September 5, 2000—Frist Campus Center opens.

Frist Campus Center, September 2000. Image from negatives found in Office of Communications Records (AC168), Box 197, Folder 14.

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This Week in Princeton History for August 26-September 1

In this week’s installment of our recurring series bringing you the history of Princeton University and its faculty, students, and alumni, Chinese students come together, dogs are banned on campus, and more.

August 26, 1933—To commemorate the 150th anniversary of Continental Congress formally thanking George Washington for his conduct in the Revolutionary War, Nassau Hall is fully illuminated, a throwback to when students used to light each window with a candle to celebrate significant days.

August 27, 1779—The adjutant-general of the Continental Army authorizes Thomas Bradford, Deputy Commissary of Prisoners, to deliver “to the Reverend Dr. Witherspoon, two prisoners of war of the 71st British regiment, to labour for him at Princeton…”

August 30, 1911—The seventh annual conference of the Chinese Students’ Alliance of the Eastern States concludes its meetings at Princeton with words of encouragement from John Grier Hibben.

The 1910s brought many Chinese students to colleges in the United States, including Princeton University, as part of the Boxer Indemnity Fund’s scholarship program. Here, the Class of 1915 Eating Club pose for a group photo, including Kenyon Vanlee Dzung and Ken Wang in the front row, ca. 1914. By 1914, the Princetonian reported that there were seven Chinese students on campus. Historical Photograph Collection, Campus Life Series (AC112), Box LP070, Image No. 4159.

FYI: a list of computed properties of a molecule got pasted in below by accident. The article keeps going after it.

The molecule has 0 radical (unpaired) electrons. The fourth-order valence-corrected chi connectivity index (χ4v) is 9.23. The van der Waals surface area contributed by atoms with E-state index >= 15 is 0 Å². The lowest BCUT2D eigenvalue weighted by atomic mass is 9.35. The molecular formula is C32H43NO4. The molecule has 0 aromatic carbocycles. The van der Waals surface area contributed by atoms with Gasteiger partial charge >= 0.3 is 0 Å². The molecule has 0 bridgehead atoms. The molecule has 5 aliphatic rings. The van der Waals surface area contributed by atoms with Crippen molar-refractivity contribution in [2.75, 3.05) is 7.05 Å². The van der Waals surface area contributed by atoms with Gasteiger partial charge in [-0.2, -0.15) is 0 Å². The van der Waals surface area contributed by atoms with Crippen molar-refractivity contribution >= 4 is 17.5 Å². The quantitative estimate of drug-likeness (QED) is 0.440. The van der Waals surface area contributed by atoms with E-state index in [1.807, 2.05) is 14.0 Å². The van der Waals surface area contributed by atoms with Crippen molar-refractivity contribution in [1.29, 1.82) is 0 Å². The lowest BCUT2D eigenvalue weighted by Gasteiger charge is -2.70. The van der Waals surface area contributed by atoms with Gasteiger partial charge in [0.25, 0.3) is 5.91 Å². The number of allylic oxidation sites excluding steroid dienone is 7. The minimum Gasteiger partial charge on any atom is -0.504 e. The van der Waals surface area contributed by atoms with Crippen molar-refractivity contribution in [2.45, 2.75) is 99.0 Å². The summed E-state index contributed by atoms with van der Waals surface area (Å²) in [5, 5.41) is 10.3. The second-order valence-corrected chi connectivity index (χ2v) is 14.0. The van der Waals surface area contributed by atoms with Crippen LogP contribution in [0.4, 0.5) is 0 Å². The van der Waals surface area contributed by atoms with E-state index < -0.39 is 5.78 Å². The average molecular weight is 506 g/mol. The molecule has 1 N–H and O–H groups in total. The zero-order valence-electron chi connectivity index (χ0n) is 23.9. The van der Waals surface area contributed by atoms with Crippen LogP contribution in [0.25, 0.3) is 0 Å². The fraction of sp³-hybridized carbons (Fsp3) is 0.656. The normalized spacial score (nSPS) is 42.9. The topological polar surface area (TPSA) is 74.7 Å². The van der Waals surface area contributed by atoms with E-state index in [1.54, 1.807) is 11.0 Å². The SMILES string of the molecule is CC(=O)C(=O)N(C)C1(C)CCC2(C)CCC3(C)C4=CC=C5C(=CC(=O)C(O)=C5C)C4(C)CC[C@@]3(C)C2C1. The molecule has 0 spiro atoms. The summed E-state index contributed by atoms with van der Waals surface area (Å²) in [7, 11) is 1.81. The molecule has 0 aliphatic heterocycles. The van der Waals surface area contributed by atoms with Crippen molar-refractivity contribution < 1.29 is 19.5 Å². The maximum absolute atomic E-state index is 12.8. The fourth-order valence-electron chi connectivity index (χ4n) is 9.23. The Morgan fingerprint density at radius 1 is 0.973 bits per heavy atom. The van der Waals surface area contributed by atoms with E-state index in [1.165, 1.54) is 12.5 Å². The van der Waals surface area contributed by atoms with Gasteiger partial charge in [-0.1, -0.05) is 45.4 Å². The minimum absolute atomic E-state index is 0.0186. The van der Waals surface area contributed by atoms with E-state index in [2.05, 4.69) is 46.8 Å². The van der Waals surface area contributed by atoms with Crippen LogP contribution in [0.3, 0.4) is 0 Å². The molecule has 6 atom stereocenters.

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This Week in Princeton History for August 19-25

In this week’s installment of our recurring series bringing you the history of Princeton University and its faculty, students, and alumni, a sophomore watches as the USSR invades Czechoslovakia, a junior unseats a 15-time golf champion, and more.

August 19, 1887—Princeton professor Charles Augustus Young is leading an expedition to Moscow to view a total solar eclipse.

August 20, 1968—Stephen Fuzesi ’70 watches from the balcony of the Hotel Intertourist in Uzsgorod, stunned, as Soviet tanks invade Czechoslovakia to crush the “Prague Spring.” Fuzesi will later write, “The realistic Czechs were now victims of an innocent but naïve interpretation of their own fate. However, we were naïve all over the world.”

August 23, 1958—The Winnipeg Tribune reports that a group of tourists, four young men from Princeton and Yale, have arrived in the Port of Churchill by canoeing from The Pas.

August 25, 1996—Mary Moan ’97 wins the Pennsylvania State Women’s Amateur Championship, beating former U.S. Women’s and British Amateur Open winner Carol Semple-Thompson for the title in a stunning upset. (Thompson has previously won the Pennsylvania competition 15 times.)

Mary Moan ’97. Undergraduate Alumni Files (AC198).

For the previous installment in this series, click here.

Fact check: We always strive for accuracy, but if you believe you see an error, please contact us.